Voters back English instruction

Survey finds 7 in 10 would support initiative to end bilingual education

California voters overwhelmingly support a proposed ballot measure that would do away with bilingual education in public schools, according to a Field Poll released today.

Nearly seven in 10 voters polled said they would vote for the English for the Children Initiative, while one in four said they would oppose it.
About 7 percent said they were undecided.

The initiative would virtually eliminate bilingual education in the state’s classrooms and replace it with a program to teach children in mostly English
— even if they don’t speak the language fluently.

“Clearly, people like the concept of the initiative; that’s why they’re supporting it,” said pollster Mark DiCamillo.

State officials are expected to decide later this month whether the 760,000 petition signatures submitted by initiative supporters last month were enough to qualify it for the June 1998 ballot. The measure is co-sponsored by Silicon Valley businessman Ron Unz and Gloria Matta Tuchman, a Southern California teacher.

The poll also showed voters are well aware of the measure’s existence.
Of those who responded, 71 percent said they have heard of the initiative.

About 71 percent of non-Latino whites favored the measure as did a majority of Latino voters, though in slightly lower numbers — 66 percent.

Some of the poll’s findings seemed to contradict provisions of the initiative.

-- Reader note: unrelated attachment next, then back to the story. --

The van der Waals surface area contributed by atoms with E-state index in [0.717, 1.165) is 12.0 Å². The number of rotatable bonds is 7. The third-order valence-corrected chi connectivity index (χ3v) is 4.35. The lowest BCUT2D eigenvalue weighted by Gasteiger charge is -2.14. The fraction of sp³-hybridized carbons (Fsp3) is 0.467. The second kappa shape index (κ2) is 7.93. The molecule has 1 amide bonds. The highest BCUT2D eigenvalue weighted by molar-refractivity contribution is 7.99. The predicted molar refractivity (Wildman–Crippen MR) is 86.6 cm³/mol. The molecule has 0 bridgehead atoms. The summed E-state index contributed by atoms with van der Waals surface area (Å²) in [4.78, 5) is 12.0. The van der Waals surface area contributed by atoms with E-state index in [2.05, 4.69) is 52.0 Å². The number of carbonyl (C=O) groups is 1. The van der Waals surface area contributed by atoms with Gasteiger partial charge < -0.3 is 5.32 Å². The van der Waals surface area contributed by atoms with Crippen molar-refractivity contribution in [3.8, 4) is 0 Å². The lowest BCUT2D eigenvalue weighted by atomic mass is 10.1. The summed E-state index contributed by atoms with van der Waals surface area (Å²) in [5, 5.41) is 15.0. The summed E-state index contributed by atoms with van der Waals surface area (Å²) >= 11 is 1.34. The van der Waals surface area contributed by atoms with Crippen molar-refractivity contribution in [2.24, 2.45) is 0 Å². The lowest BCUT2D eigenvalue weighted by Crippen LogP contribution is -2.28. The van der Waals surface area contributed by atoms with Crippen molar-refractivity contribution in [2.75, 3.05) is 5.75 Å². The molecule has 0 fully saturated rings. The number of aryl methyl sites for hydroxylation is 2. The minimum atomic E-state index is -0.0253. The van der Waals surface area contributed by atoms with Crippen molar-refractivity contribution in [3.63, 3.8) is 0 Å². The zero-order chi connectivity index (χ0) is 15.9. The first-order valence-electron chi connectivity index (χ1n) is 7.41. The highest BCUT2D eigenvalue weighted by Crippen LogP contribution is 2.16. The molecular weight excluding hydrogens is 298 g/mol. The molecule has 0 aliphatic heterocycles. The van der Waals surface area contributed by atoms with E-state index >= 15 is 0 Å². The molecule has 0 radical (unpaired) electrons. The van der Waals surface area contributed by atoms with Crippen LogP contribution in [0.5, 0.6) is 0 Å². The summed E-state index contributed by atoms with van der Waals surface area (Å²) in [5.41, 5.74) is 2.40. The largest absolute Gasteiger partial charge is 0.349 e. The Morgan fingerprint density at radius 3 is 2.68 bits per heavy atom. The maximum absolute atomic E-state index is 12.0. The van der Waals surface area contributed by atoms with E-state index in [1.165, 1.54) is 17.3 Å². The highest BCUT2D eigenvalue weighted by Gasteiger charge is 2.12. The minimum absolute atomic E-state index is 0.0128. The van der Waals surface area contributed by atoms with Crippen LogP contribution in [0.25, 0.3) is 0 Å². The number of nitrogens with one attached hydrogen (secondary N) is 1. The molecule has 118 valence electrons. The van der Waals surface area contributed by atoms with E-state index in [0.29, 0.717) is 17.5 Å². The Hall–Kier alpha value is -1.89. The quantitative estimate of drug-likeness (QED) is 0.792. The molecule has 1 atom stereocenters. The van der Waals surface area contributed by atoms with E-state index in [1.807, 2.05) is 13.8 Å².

If the measure were passed, educators would be required to teach students predominantly in English, though waivers could be granted on a limited basis.
But when asked whether decisions about bilingual education programs should be made at the state or local school board level, 55 percent of the respondents favored local control, compared with 40 percent who favored statewide decisions.

Respondents also differed slightly from the initiative on the amount of time they believe it should take for students to master enough English to perform at grade level. The initiative would allow students to spend a year in a transitional program where they would be taught English before being moved into a regular classroom. Poll respondents on average estimated it should take two years.

Those who support bilingual education, however, maintain that it can take up to seven years for a child to become fluent in a new language.

“There was a strong support for English as the main language, DiCamillo said. “A majority of California really does not want threats to the English language to be encouraged. If voters vote on those lines, it’s very likely this will pass.”

Both sides in the bilingual debate immediately jumped to put their spin on the poll’s results.

“I’m very encouraged by the numbers,” said Sheri Annis, press secretary for the English for the Children Initiative.

But Kelly Hayes-Raitt, spokeswoman for Citizens for an Educated America:
No on Unz, pointed to findings in the poll that seemed to contradict the language of the initiative. Of particular note for her were the number of people who favor local control of education decisions and those who believe it takes more than one year to master enough English to work at grade level.



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